SOx Radical Monoanions--Reactions in Solution and in the Gas Phase
Robert E. Huie, L W. Sieck
Sulfur dioxide, SO2, is a major air pollutant and a natural trace atmospheric constituent. The major anthropogenic source of SO2 is the combustion of fossil fuels, although much also arises from scrubbing natural gas and from smelting sulfide ores (1). The major natural sources are the oxidation of naturally emitted reduced sulfur compounds and volcanic emissions, with the latter being particularly important as an episodic source. SO2 is a strong nucleophile and can react with many molecules by substitution at electrophilic positions (2). Although it can react with an oxygen-atom donor to generate SO3, these reactions are generally very slow. An important set of reactions involving SO2 are reactions leading to the radical monoanions .SO2-,SO3.-,SO4.-, and So5.- and subsequent reactions of these species. These radical anions play particularly important roles in various techniques for controlling SO2 emissions. In aqueous flue-gas scrubbers, the autoxidation of SO2 is a chain reaction involving these radical anions; electron beam-based scrubbers may involve the generation and reaction of these radicals in both the gas phase and the liquid phase and they are also involved in the free radical oxidation of SO2 in atmospheric water droplets. In this review, we address some of the basic chemistry involving these radical anions in both the gas and liquid phases. We will not attempt to list all of the measured rate constants, but will discuss representative examples. Rate constants for the liquid phase reactions of these radicals have been complied (3) and are available in a computer-searchable database (4).Studies of gas phase ion chemistry and of liquid phase free radical chemistry are carried out by independent scientific communities, each with its own language and preferred units. In this review, we have adhered to the traditions of the respective communities and have used particle density units (cm-3) for the gass phase and molar units (mol L-1) for the solution phase. The conversion between the two is: k(cm3s-1)x(6.023X10^20^Lmol-1s-1).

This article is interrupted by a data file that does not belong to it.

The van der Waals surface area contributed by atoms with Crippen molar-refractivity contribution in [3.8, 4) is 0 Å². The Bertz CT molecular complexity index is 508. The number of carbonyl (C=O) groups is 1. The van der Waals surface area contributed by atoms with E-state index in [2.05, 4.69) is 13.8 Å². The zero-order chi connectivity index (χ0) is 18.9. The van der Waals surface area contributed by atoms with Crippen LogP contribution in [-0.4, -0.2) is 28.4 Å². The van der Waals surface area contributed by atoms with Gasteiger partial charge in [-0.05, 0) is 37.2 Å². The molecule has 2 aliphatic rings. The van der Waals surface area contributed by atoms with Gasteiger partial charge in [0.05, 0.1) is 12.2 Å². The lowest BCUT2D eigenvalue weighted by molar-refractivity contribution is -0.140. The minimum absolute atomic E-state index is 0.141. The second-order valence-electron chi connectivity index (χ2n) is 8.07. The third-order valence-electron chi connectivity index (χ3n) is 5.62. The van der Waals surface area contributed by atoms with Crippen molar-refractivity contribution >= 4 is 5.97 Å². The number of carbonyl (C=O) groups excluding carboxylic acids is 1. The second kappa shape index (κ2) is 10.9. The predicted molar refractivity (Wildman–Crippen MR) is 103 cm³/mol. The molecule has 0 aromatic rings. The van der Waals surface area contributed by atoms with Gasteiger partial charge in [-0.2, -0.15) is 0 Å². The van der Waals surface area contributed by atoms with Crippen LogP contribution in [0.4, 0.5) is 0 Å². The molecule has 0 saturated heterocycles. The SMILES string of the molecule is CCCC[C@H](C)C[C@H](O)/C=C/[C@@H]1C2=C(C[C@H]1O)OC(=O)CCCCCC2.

S-Centered Radicals (The Chemistry of Free Radicals)